Oran Young Travels

Governance: Travels in Asia

 

Professor Oran Young, co-director of the Bren School’s Program on Governance for Sustainable Development (GSD), traveled to a pair of major scientific conferences in November and December.

First stop was Beijing, China, where he joined about 1,000 other scientists to discuss “Global Environmental Change: Regional Challenges,” the title given to the Global Change Open Science Conference (GCOSC), presented November 9-12 by the Earth System Science Partnership (ESSP). Created out of the first GCOSC, held in Amsterdam in 2001, ESSP is a collaborative effort of the four major global change research programs, including the International Human Dimensions Programme on Global Environmental Change (IHDP), where Young serves as Chair of the Scientific Committee.

“Joining the natural sciences and the social sciences to address global environmental change is hard work, but it is essential if we are to understand large-scale developments like climate change well enough to deal with them effectively,” Young said. “ESSP is the principal vehicle the science community has created to tackle this assignment.”

According to materials printed for the conference, its purpose was “to present progress made since 2001 in understanding the natural and social systems of global environmental change, and to propose an agenda for the continued strengthening of ESSP’s collaborative, interdisciplinary approach to finding sustainable solutions to global environmental changes.”

Young also traveled to the Institutions for Sustainable Development in the Face of Global Environmental Change (IDGEC) Synthesis Conference, held December 6-9 on the Indonesian island of Bali. IDGEC began eight years ago as the core project under IHDP, with Young as the founding Chair of its Scientific Steering Committee.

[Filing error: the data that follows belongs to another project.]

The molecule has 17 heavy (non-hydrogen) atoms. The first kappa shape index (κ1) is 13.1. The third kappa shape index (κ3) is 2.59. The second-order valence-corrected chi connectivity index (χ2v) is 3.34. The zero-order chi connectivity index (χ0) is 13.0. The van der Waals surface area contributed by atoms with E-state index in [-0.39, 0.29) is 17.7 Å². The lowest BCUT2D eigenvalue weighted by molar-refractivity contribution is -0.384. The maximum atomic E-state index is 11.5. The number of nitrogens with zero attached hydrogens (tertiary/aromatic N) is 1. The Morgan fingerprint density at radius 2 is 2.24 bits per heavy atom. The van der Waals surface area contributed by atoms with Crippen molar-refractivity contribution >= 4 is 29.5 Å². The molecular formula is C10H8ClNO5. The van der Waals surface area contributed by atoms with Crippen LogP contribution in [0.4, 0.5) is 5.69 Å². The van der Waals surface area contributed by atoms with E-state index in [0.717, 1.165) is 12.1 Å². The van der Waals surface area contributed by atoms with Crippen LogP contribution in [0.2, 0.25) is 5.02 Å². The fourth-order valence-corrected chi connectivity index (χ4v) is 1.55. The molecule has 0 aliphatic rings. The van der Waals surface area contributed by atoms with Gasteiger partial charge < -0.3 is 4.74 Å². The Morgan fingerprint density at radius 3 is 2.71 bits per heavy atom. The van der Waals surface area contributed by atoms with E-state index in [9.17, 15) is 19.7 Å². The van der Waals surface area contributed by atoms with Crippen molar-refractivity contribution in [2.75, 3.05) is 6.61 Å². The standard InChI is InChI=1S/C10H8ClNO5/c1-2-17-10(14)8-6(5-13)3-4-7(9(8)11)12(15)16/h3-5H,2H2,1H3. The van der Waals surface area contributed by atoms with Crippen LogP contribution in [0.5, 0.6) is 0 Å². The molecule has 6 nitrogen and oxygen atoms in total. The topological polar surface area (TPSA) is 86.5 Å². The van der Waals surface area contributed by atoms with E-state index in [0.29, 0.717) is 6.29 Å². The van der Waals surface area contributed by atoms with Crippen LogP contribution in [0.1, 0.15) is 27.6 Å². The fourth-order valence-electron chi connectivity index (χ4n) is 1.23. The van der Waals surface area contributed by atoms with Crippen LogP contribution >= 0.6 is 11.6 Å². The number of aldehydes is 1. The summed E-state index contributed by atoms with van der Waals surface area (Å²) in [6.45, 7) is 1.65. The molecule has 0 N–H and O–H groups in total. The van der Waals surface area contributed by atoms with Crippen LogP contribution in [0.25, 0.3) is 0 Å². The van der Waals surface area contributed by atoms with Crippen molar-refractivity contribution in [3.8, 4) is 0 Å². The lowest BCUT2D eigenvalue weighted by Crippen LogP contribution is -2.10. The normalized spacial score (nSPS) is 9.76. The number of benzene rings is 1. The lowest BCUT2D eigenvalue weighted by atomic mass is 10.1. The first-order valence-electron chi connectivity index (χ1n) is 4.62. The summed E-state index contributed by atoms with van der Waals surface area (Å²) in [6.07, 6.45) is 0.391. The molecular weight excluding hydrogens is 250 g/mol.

“Bali was both an end and a new beginning,” he says. “The existing IDGEC project is coming to a close. But there is now general agreement that issues dealing with institutions and governance are of central importance. The issues of governance are crosscutting: Food systems, the carbon cycle, and urbanization, land use – all have questions of governance. It is relevant to people looking at all kinds of substantive issues. We are considering how to build on IDGEC’s success and will make decisions about future directions at the next meeting of the IHDP Scientific Committee in March in Brazil.”

The purpose of the Bali conference, Young wrote in the preface to the program was “to distill and harvest…major scientific findings generated over almost a decade, explore the policy relevance of these findings, and engage in dialogue about future directions of research on the roles institutions play both in causing and addressing large-scale environmental problems.”

Several publications will result from the project, among them a synthesis volume that includes a summary for policymakers, and “two or three other major publications related to more focused parts of the agenda,” Young says.

“This work is dear to my heart,” he says. “I was the founding chair of IDGEC, and I stayed on until I became the chair of the parent body, IHDP.”